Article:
• Hiatal Hernia: Though not as common as others, another possible cause of GERD is having a hiatal hernia. On the way from the mouth to the stomach, the esophagus passes through the diaphragm, a sheet of muscle that aids in respiration and keeps the upper abdominal cavity in order. In a hiatal hernia, part of the stomach pushes up through the small opening in the diaphragm; this can cause significant acid reflux as well as damage to the lower esophageal sphincter.

Symptoms of GERD

The most basic symptom of GERD is heartburn itself, the painful burning sensation that comes from the breastbone in the middle of the chest and can even radiate out toward the arms. But as heartburn becomes chronic and/or more severe, it can cause a variety of additional symptoms. One common example is regurgitation; in such cases, stomach contents back up the esophagus so far that acid or partially digested food can be tasted in the back of the throat. Other possible symptoms include:

  • nausea
  • chest pain
  • coughing or hoarseness
  • difficulty swallowing or pain while swallowing
  • vomiting

Complications of GERD

Heartburn that recurs often enough to become GERD is generally not a serious concern. For most people, it will be an uncomfortable annoyance for a while. If left untreated, though, GERD can eventually lead to a number of other more serious conditions:

  • Esophagitis: This is the long-term effect of stomach acid on the epithelial lining of the esophagus. The irritation and inflammation can eventually cause painful and dangerous ulcers to form.
  • Stricture: Another side effect of long-term stomach acid exposure is that the tissue can become scarred; over time, built-up scar tissue narrows the esophagus and can interfere with swallowing and digestion.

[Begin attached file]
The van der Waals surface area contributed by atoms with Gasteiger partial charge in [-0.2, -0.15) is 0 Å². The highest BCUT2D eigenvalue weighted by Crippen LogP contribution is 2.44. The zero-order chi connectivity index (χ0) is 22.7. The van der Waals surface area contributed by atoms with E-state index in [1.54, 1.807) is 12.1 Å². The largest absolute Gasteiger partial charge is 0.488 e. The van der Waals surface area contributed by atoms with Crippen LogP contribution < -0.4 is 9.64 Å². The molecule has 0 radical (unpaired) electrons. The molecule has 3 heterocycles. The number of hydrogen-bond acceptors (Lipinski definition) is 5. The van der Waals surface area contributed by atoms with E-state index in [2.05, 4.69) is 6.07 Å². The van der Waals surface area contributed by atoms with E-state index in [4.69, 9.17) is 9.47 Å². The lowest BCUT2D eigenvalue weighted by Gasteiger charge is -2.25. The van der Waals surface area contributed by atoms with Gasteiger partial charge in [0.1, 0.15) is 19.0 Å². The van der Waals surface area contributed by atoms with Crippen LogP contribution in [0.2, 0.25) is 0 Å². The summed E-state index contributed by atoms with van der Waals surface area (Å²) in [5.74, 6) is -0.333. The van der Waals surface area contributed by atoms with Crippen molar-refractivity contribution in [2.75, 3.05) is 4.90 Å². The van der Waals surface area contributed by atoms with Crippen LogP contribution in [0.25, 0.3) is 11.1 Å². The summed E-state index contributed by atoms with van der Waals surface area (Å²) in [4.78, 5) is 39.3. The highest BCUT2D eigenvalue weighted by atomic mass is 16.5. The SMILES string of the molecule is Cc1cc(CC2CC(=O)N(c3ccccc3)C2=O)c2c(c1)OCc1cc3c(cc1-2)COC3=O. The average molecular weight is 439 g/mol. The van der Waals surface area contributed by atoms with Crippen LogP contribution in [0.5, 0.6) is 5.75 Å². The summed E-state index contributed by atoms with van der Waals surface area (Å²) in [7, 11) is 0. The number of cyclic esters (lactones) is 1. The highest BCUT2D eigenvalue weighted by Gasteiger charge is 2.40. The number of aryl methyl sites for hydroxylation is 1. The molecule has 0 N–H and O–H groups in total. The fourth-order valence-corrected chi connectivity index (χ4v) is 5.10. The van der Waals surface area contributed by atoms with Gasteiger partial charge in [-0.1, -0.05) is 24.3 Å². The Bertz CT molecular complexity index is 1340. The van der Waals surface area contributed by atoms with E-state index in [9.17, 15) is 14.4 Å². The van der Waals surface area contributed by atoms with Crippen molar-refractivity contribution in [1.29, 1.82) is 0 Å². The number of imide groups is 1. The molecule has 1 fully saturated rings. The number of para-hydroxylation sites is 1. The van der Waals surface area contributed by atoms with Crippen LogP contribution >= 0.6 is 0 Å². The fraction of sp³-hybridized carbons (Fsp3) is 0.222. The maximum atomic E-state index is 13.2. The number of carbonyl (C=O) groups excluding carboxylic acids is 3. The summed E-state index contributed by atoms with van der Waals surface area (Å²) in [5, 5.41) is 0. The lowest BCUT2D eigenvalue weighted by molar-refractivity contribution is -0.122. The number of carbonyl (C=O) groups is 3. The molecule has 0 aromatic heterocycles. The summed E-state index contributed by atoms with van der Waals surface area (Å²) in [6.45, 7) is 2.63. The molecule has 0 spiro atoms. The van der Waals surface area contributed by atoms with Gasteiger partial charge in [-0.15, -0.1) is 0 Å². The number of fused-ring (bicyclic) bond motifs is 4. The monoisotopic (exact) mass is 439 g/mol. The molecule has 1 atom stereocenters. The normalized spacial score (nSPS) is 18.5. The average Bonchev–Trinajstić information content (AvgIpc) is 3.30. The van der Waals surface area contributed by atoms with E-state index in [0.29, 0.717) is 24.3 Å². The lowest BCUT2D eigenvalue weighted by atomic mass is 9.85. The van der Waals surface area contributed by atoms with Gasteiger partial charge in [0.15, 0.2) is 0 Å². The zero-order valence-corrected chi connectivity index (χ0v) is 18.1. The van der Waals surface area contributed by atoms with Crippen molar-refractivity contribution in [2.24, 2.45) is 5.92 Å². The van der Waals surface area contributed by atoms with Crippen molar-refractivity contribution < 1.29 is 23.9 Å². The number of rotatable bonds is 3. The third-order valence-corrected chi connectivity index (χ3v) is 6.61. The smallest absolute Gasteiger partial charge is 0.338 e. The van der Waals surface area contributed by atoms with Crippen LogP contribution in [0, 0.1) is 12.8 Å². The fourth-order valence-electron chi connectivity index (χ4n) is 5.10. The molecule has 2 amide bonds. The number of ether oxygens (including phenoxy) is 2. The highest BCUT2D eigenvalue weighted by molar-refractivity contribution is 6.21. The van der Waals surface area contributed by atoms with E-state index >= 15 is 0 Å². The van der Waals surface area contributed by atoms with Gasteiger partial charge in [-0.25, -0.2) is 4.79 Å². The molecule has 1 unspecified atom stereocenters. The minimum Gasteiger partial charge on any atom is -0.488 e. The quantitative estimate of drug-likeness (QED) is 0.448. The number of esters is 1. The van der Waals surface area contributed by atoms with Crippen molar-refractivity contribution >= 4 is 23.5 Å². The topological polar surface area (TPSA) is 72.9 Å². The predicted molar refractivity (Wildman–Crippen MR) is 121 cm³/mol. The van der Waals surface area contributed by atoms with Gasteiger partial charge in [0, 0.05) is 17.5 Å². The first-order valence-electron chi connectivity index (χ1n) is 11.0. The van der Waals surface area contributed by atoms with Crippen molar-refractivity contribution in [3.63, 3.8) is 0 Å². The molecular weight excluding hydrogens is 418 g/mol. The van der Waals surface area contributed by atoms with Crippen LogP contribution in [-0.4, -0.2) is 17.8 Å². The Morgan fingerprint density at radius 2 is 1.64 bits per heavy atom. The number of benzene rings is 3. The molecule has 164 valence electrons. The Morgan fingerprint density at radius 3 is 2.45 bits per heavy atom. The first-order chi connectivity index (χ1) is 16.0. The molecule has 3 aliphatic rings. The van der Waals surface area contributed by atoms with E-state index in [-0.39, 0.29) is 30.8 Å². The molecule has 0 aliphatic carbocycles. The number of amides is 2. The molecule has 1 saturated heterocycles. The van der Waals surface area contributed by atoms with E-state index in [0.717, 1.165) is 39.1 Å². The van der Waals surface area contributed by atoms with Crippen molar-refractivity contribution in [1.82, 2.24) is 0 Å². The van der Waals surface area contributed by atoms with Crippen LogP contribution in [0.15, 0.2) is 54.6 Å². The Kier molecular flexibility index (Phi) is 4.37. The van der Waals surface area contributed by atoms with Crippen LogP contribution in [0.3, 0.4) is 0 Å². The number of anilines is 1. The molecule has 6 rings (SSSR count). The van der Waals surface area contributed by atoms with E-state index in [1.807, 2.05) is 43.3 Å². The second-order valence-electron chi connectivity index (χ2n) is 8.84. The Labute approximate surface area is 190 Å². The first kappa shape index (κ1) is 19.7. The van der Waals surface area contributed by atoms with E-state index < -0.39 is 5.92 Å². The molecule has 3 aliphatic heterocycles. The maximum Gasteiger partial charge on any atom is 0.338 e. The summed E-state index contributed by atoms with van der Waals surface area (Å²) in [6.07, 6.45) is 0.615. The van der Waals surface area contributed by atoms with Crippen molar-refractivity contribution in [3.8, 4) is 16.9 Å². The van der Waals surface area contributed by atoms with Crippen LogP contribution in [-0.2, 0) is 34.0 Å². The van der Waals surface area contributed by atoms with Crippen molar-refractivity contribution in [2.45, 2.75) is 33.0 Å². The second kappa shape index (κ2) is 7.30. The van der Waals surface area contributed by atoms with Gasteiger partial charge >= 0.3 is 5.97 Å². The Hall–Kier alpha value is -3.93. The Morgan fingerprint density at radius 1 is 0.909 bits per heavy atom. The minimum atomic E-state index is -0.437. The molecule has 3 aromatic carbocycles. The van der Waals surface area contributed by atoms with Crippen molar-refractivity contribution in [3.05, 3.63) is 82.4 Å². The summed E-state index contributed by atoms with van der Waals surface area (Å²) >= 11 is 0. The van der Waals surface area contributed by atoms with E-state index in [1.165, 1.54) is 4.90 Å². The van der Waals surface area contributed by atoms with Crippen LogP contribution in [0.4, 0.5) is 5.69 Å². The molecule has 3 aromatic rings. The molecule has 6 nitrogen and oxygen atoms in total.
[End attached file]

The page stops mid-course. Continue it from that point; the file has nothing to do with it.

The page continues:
• Barrett’s Esophagus: About 10% of people with long-term GERD will develop Barrett’s esophagus, a condition where the actual cells of the esophagus begin to change as a result of repeated damage from acid reflux. While it doesn’t have any specific symptoms, it is primarily a concern because it increases the risk of cancer.
  • Esophageal Cancer: Whether from Barrett’s esophagus or another underlying cause, sometimes long-term damage to the cells of the esophagus can lead to cancerous, abnormal growth.

Treatment for GERD and Heartburn

For many cases of GERD or even simple heartburn, the best treatment is simply avoiding the activities that lead to acid reflux; this might include limiting fatty or spicy foods, reducing alcohol consumption, and quitting smoking. Also, working to reduce abdominal fat can go a long way to preventing GERD. For those with medication-related acid reflux, talk to your doctor; they may be able to prescribe a different medication.

Even with lifestyle changes, however, other treatment methods are sometimes needed. Numerous over-the-counter medications are available that can relieve the symptoms of GERD, but you can also get prescription medication from a doctor if needed. Below are the main categories of GERD medication:

  • Antacids: neutralize stomach acids and include Tums, Rolaids, Mylanta, and Maalox
  • H-2 blockers: decrease stomach acid production and include Tagamet, Pepcid AC, and Zantac
  • Proton pump inhibitors (PPIs): reduce stomach acid and heal damaged esophageal tissue and include Prilosec, Prevacid, and Nexium
  • Baclofen: reduces relaxation of the lower esophageal sphincter

Contact a Gastroenterologist

Chronic heartburn in the form of GERD can really begin to affect someone’s quality of life, especially because for many people it affects their ability to sleep soundly at night. If you’ve been experiencing recurring heartburn and it doesn’t seem to be going away, it might be time to contact us at Cary Gastro to request an appointment. We are passionate about providing excellent digestive healthcare.